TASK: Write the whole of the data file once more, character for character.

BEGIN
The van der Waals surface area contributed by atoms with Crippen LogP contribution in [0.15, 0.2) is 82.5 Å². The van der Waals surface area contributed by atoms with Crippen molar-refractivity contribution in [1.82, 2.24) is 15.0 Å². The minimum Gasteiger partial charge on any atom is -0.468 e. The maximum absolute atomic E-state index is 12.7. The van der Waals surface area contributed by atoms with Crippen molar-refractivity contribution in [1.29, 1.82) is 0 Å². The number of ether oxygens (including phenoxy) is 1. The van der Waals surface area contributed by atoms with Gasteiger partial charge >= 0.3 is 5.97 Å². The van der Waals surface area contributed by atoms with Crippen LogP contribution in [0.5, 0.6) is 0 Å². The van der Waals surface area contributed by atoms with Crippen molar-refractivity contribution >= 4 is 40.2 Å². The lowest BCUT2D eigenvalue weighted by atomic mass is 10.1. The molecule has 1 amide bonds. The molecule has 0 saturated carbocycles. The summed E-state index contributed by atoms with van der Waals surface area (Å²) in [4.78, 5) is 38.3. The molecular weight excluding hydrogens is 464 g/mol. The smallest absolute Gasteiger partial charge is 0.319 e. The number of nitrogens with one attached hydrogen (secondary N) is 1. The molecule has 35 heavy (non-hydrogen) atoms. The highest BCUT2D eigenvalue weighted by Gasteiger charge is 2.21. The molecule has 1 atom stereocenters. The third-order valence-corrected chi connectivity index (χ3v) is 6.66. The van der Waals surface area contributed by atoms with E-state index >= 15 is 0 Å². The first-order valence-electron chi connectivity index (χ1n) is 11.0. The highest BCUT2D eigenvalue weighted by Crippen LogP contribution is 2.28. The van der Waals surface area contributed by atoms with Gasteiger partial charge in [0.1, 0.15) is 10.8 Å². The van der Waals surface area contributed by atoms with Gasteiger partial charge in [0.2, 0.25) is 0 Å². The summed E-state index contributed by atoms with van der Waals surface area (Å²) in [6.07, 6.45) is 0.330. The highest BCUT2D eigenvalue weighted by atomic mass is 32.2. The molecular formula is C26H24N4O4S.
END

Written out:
The van der Waals surface area contributed by atoms with Crippen LogP contribution in [0.15, 0.2) is 82.5 Å². The van der Waals surface area contributed by atoms with Crippen molar-refractivity contribution in [1.82, 2.24) is 15.0 Å². The minimum Gasteiger partial charge on any atom is -0.468 e. The maximum absolute atomic E-state index is 12.7. The van der Waals surface area contributed by atoms with Crippen molar-refractivity contribution in [1.29, 1.82) is 0 Å². The number of ether oxygens (including phenoxy) is 1. The van der Waals surface area contributed by atoms with Gasteiger partial charge >= 0.3 is 5.97 Å². The van der Waals surface area contributed by atoms with Crippen LogP contribution in [0.5, 0.6) is 0 Å². The van der Waals surface area contributed by atoms with Crippen molar-refractivity contribution >= 4 is 40.2 Å². The lowest BCUT2D eigenvalue weighted by atomic mass is 10.1. The molecule has 1 amide bonds. The molecule has 0 saturated carbocycles. The summed E-state index contributed by atoms with van der Waals surface area (Å²) in [4.78, 5) is 38.3. The molecular weight excluding hydrogens is 464 g/mol. The smallest absolute Gasteiger partial charge is 0.319 e. The number of nitrogens with one attached hydrogen (secondary N) is 1. The molecule has 35 heavy (non-hydrogen) atoms. The highest BCUT2D eigenvalue weighted by Gasteiger charge is 2.21. The molecule has 1 atom stereocenters. The third-order valence-corrected chi connectivity index (χ3v) is 6.66. The van der Waals surface area contributed by atoms with E-state index >= 15 is 0 Å². The first-order valence-electron chi connectivity index (χ1n) is 11.0. The highest BCUT2D eigenvalue weighted by Crippen LogP contribution is 2.28. The van der Waals surface area contributed by atoms with Gasteiger partial charge in [0.1, 0.15) is 10.8 Å². The van der Waals surface area contributed by atoms with Gasteiger partial charge in [0.2, 0.25) is 0 Å². The summed E-state index contributed by atoms with van der Waals surface area (Å²) in [6.07, 6.45) is 0.330. The highest BCUT2D eigenvalue weighted by atomic mass is 32.2. The molecular formula is C26H24N4O4S.